An interesting insight we can see in the graph above is that the amount of protests does not correlate to the adherence of the population. For example, 2003 it may not have been the year with the most protests, but it has been the year with the highest attendance of people raising their voices. The year 2003 is categorized as “normal times” or ‘pre-crisis period’, but in that year there are more protests than in 2010, the year of “euro crisis”. If we ask why, the answer is illuminating: In 2003, against the invasion of Iraq, hundreds of cities around the world organized protests that had a large mobilizing mass.
The number of protests in Iceland grew significantly in 2015, which, in proportion to the number of its population, (about 300,000) changes significantly its proportion. Upon further investigation we found that the type of action that increased the number of protests in Iceland by 700,000 was petitions. On June 29, 2015, the whaling season began and at the same time a petition signed by 700,000 people was launched against whaling. It’s important to point out that on June 20, 2023, the Government temporarily interrupted whaling.
The graph presented showcases the diverse causes that have instigated protests in various countries, giving us some insight into the multifaceted nature of societal grievances. Each data point represents a distinct social tapestry of concerns. By examining the distribution of causes across different countries, and how they change through time, we gain insights into the shared challenges faced by societies globally, as well as the unique circumstances that fuel local protests. The graph provides a valuable lens through which we can explore the intricate dimensions of activism, bringing light to the diverse range of issues that drive people to stand up and demand meaningful change.
This study of protests in Europe between 2000 and 2015 reveals compelling insights into the common trends of people’s grievances and mobilization. Analyzing the data allows us to identify overarching themes and patterns that transcend national borders, shedding light on shared concerns such as economic inequality, globalization, social justice, and opposition to war. However, it is equally crucial to recognize and account for the unique conditions and contextual factors within each country and territory. Localized socio-economic, political, and cultural dynamics influence the specific causes and manifestations of protests, making a nuanced understanding of the particularities of each region essential.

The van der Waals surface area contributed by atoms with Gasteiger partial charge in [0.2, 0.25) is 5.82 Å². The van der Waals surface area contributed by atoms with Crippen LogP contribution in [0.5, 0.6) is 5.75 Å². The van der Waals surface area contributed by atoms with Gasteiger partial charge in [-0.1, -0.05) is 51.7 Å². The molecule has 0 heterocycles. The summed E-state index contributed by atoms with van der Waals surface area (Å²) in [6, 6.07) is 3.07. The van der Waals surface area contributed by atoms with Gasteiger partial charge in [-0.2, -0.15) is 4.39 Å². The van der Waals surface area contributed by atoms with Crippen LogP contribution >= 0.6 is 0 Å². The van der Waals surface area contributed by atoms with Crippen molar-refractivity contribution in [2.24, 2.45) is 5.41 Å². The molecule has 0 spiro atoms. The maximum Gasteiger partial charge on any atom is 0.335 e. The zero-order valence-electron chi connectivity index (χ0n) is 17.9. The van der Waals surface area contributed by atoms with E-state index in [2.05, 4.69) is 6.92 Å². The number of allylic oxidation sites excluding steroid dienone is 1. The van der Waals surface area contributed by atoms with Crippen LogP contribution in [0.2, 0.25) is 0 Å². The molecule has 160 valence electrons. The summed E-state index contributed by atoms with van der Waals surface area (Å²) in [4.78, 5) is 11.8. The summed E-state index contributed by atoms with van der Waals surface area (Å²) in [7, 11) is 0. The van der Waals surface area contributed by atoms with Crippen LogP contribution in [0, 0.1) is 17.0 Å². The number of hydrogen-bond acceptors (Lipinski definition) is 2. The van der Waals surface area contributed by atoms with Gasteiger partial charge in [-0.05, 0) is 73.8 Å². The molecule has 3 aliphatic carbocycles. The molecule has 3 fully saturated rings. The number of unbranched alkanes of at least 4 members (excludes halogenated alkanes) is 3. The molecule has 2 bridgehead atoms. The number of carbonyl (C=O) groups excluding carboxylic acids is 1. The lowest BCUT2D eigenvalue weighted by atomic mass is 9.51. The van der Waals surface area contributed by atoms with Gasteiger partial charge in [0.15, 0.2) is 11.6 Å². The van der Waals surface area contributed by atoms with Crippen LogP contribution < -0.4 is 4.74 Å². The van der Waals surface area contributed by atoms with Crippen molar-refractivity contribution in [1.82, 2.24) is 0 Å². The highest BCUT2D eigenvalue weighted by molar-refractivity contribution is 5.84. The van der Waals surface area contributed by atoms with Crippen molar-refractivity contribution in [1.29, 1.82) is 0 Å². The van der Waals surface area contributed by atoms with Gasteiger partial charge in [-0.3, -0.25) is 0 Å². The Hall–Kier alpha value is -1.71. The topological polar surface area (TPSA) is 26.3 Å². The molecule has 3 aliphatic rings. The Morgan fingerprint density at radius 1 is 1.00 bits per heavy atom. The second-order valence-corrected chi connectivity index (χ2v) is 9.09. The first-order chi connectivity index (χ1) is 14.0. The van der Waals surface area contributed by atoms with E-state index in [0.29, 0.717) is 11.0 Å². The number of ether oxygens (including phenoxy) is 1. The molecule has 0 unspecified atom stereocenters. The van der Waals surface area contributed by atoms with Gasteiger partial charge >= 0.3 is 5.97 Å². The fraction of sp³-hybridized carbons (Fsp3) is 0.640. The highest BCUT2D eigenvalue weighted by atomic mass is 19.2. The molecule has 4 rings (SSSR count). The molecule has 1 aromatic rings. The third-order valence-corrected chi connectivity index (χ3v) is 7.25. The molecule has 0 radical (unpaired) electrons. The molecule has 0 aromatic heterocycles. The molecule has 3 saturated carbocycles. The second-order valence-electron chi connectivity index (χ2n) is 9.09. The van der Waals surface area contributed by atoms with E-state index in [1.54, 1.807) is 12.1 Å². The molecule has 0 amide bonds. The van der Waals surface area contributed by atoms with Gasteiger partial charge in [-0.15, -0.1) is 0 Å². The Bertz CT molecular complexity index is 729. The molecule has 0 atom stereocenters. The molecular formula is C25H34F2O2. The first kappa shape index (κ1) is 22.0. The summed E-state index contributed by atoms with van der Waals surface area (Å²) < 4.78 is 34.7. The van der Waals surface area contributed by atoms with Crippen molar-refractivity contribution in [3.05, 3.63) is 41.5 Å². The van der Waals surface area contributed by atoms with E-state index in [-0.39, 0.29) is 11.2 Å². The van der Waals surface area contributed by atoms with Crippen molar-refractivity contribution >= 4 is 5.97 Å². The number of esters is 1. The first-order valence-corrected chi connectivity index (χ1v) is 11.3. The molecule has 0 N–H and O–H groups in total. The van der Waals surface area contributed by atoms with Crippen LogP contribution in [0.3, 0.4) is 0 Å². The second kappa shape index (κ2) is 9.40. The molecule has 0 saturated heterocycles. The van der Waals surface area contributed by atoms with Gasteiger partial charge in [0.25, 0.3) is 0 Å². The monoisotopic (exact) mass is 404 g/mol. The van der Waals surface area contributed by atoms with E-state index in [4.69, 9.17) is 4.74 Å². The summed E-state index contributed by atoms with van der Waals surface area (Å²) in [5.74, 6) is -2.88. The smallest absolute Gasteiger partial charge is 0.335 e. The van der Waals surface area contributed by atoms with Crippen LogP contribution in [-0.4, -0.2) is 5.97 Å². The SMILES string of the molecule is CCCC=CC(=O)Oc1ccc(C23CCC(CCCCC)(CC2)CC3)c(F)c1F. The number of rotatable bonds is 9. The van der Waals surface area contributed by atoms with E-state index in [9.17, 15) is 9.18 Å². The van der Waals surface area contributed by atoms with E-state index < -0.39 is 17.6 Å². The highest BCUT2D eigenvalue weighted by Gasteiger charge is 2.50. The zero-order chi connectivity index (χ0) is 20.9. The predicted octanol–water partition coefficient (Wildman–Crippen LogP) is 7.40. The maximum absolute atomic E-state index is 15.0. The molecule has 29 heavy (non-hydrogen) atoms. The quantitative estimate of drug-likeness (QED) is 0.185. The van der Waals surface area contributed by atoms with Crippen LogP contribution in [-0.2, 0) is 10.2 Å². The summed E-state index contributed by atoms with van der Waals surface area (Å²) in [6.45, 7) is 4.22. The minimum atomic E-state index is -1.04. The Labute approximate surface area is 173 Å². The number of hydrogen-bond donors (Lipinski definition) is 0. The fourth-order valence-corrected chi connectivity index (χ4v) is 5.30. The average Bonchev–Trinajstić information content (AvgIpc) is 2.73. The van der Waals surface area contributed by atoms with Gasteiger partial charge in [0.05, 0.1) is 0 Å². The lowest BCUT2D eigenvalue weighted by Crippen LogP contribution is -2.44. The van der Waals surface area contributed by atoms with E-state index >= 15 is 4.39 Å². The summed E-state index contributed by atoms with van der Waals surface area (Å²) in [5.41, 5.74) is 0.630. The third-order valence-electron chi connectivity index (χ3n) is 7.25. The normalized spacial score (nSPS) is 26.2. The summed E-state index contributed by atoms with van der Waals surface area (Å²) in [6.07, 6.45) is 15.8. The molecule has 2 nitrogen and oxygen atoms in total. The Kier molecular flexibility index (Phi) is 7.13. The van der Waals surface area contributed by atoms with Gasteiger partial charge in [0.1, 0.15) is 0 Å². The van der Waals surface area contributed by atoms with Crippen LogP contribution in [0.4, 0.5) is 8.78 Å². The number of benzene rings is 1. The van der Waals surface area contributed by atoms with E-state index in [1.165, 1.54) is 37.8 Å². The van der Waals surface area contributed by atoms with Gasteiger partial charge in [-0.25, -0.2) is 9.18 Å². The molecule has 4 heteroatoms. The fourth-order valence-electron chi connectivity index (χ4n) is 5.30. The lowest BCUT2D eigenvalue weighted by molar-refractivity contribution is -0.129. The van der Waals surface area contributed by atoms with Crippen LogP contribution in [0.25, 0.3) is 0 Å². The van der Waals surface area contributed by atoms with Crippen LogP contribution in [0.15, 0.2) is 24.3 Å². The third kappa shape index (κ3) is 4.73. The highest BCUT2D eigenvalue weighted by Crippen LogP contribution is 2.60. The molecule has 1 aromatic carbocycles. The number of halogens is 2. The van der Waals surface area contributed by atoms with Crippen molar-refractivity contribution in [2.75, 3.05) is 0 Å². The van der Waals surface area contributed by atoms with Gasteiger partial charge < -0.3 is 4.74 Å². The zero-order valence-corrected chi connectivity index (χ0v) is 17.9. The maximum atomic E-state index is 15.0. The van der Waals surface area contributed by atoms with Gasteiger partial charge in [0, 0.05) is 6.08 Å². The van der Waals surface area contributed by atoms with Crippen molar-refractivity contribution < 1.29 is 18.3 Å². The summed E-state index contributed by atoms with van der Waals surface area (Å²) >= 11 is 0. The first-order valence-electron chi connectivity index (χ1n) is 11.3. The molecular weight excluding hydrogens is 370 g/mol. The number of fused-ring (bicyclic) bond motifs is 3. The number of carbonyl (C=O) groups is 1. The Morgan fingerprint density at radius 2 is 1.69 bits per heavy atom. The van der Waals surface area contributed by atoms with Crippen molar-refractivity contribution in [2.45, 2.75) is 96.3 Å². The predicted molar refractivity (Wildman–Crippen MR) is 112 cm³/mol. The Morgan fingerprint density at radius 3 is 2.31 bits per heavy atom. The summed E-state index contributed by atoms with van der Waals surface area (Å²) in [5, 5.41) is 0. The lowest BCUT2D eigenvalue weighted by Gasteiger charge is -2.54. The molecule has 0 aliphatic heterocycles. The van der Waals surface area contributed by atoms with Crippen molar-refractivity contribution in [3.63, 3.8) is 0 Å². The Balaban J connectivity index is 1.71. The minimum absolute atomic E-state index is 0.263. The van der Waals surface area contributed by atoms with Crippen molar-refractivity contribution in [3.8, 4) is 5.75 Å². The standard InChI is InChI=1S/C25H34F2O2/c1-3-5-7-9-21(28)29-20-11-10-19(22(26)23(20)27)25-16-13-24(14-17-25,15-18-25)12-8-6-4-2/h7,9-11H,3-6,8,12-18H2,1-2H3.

Protests take a multitude of shapes, being driven by creativity and a sense of shared humanity. They can be online and offline, take the form of strikes, marches, vigils, sit-ins and acts of civil disobedience. At their core, they encapsulate the notion that freedom cannot be taken for granted; it necessitates individuals’ active engagement and their capacity to question and reinvent our society. Each person has a unique role to play, and there is a place for everyone to contribute to the causes they believe in. Whether through active participation on the ground, amplifying voices on social media, supporting grassroots movements, or engaging in peaceful acts of resistance, individuals can make a meaningful impact and shape the trajectory of societal change. The power lies in recognizing one’s agency and joining the collective journey toward a more just and equitable world.
Created by Aliki Vasileiou, Andrés González, Isabella Moura, Mafalda Paço, Thijmen Verstraete
– Crisis situations and unrest in Europe since 2000 – Wikipedia: https://en.wikipedia.org/wiki/Crisis_situations_and_unrest_in_Europe_since_2000
– Global Protest Tracker – Carnegie Endowment for International Peace: https://carnegieendowment.org/publications/interactive/protest-tracker
– Europe’s day of anti-austerity strikes and protests turn violent – as it happened – The Guardian: https://www.theguardian.com/business/2012/nov/14/eurozone-crisis-general-strikes-protest-day-of-action
– Freedom Europe data: https://freedomhouse.org/report/freedom-world
– Protests in Europe data: https://poldem.eui.eu/codebooks/protest-events/
– Kriesi, H., Lorenzini, J., Wüest, B., & Hausermann, S. (Eds.). (2020). Contention in times of crisis: Recession and political protest in thirty European countries. Cambridge University Press.
– Protect the protest Amnesty Campaign: https://www.amnesty.org/en/what-we-do/freedom-of-expression/protest/
-European Trade Union Institute Strike Map: https://www.etui.org/strikes-map
The right to strike in essential services: economic implications: https://assembly.coe.int/nw/xml/XRef/X2H-Xref-ViewHTML.asp?FileID=10894&lang=EN